My beloved Silver Chariot of Twang (SCOT) has passed on. I assume he'll be parted out, or hopefully, auctioned to someone who might actually fix him and drive him again. I don't really want to think about the first scenario. This car was my boyfriend. This car was the longest relationship I've ever been in. This car... well, 5 years!
Five YEARS of hunting for gas stations that sold diesel, sometimes in the middle of the night in a strange city, which is unnerving. Once I lost him, having parked in Chinatown for a show at the Bowery, and I had to take a taxi in order to find him, after two hours of walking the streets after midnight, alone. Yes, I know. It was stupid. Trust me, that won't happen again. I have a smartphone now, it would have been helpful back then. He came to me with about 141,000 miles. He left me with nearly 255,000.
We'd been to Iowa together twice, Illinois once, countless trips up to Northampton. A few to the family camp in Vermont. Camping at festivals in Massachusetts and Virginia, and far upstate in New York. I have slept comfortably for a few hours in his seats at truck stops across the stretches of 90, 80, and 70.
When I was house-hunting, I would spend every Sunday afternoon driving the area, looking for possibilities, and getting lost down dead-end dirt roads. There were no flat tires (there should have been a few), and I felt sane, relaxed, and hopeful on those drives, in what was otherwise a very stressful time.
In this car, I wore out two burned copies of Joe Pug's live album. Gordon Lightfoot's "Gord's Gold" on cassette got a lot of heavy play this summer. I assume the ghost of Garrison Keillor's voice is still bouncing around somewhere in the trunk (we listened to a lot of Prairie Home Companion).
We did a fair bit of yard-saling and thrift-shopping. I've often said, if you wanted to lure me to my death, the best way would be little signs that said "tag sale this way", down those same dirt roads. The fact that he was a wagon (fold the back seats down and you can fit two arm-chairs in, if you're good with spatial stuff) enabled me to collect more arm-chairs than any one person should own. We tailgated a bit, too, that same sizable trunk proving a great place to have an early spring picnic when it was too cold to sit on the ground. Portable Frodo, a little needle-felted wool dude, was hot-glued to the dashboard, chilling in a cape, pipe in one hand and ring in the other.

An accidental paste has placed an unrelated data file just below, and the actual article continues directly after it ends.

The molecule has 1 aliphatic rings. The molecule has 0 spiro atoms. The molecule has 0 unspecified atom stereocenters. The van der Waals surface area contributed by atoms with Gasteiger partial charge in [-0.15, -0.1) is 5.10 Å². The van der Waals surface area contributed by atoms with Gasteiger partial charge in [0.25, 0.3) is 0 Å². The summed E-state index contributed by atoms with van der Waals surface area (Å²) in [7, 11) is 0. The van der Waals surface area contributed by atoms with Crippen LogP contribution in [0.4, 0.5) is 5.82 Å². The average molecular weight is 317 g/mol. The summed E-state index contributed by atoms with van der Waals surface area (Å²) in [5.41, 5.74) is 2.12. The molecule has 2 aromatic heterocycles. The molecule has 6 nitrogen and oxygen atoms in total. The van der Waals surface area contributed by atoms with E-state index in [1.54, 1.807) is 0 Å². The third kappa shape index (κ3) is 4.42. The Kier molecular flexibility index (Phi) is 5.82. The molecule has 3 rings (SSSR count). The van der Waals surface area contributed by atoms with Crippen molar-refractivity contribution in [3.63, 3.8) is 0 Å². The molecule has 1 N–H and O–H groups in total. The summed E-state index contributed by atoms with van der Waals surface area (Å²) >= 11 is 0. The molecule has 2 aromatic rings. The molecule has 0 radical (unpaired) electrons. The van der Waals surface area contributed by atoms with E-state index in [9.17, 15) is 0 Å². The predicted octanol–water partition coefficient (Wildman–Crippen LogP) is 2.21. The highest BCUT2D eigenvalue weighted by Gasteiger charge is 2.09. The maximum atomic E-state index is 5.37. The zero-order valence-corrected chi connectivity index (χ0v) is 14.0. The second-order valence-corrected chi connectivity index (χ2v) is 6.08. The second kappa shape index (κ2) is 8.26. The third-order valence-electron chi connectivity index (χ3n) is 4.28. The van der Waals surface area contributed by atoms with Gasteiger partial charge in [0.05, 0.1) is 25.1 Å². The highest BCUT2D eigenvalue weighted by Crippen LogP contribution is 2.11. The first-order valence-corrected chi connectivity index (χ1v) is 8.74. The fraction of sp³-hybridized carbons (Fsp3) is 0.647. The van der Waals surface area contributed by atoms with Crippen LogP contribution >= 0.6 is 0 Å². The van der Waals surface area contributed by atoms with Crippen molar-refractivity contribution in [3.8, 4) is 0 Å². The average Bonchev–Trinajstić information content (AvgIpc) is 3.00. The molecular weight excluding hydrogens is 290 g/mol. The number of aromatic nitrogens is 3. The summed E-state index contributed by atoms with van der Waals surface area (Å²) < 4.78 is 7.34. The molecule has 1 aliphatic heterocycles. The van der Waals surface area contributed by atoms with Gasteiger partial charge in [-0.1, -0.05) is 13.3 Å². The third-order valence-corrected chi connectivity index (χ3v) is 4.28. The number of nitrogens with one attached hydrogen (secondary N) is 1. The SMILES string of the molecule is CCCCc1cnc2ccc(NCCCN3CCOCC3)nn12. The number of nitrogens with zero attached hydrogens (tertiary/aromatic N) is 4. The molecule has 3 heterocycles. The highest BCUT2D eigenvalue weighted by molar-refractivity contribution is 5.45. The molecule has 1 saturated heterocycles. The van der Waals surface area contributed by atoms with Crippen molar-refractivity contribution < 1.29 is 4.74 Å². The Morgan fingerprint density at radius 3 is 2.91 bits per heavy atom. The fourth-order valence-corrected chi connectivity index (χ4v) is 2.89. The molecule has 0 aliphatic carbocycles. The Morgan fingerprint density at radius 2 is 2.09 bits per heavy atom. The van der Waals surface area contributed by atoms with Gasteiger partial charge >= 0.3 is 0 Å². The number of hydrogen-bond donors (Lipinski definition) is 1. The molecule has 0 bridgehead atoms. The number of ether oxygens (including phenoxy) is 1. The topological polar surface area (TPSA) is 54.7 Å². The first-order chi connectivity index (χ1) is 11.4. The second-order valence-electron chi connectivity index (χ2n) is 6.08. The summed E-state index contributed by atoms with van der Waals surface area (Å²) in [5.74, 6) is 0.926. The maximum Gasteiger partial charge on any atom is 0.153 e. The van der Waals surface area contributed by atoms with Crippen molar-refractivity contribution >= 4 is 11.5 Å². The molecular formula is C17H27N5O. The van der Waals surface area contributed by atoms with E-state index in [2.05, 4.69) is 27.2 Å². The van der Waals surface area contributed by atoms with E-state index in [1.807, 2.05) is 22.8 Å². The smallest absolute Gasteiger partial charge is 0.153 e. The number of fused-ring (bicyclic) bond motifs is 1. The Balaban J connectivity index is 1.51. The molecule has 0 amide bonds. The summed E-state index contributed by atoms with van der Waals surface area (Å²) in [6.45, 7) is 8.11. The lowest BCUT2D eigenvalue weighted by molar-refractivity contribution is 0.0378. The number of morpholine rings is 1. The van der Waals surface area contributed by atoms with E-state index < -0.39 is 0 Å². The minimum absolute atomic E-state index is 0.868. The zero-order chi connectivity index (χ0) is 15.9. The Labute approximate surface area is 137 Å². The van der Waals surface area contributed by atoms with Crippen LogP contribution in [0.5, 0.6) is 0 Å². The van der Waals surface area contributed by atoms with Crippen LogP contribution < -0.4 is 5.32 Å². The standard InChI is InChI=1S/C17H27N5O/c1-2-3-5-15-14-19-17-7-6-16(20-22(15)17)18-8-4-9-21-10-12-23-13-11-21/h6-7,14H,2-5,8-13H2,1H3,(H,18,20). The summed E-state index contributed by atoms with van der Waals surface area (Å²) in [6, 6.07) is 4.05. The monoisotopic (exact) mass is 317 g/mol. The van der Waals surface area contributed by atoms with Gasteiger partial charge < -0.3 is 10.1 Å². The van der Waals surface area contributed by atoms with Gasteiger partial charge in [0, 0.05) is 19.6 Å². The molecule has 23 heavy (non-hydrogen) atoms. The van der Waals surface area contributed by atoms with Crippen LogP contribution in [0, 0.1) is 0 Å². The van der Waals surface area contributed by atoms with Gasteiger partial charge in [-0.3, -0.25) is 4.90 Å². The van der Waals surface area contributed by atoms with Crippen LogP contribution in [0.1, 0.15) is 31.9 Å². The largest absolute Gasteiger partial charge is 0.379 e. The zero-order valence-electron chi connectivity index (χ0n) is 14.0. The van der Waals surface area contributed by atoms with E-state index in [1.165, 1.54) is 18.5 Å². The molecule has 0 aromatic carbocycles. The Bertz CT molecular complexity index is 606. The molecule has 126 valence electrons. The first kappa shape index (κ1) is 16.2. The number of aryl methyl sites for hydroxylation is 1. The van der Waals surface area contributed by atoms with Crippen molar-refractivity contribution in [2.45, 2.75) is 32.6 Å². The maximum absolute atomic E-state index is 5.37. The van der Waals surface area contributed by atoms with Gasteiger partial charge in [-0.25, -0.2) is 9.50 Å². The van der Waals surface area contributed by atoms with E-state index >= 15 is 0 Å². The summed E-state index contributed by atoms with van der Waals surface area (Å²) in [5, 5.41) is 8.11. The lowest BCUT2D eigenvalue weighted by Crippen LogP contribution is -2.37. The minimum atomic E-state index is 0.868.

This car hit two deer (one in Connecticut, one in Maryland, each time with nothing worse to show than a bent license plate frame), a baby rabbit (this was very sad), and assorted other small animals I didn't care about (sorry. I live in the woods). He also hit a large log in tall grass, which was indisputably my fault. And there was the parking ticket in Manhattan, but that was my fault too.
Amazingly, considering the clip at which I sail, I was only pulled over in this vehicle once. I got tailed a lot, but I assume that has to do with the hippie bumper stickers. Oh man. When I get a new car, I have to start all over with new stickers. Auuuuuuugh. It'll be fine. It WILL be fine. I'm currently in week two of searching for a new vehicle, driving a 2015 Chevy Malibu as a rental car, biting my nails waiting for the insurance check to arrive. I've been to test-drive one replacement vehicle (there were so many things wrong I didn't even make an offer) and made appointments to look at two others (one sold before we met, the other was mysteriously not on the lot when I got there). I'm trying not to panic. It's a bizarre, out-of-sorts feeling to not be in your own car.
Scot, I'm sorry that your floor mats were 25% coffee and probably 10% tears. I've done a lot of spilling. Thanks for never leaving me stranded despite the fact that I drove all over creation in places with no cellphone service. It was a hell of a ride.
To the new owner: sorry about/enjoy the bumper stickers.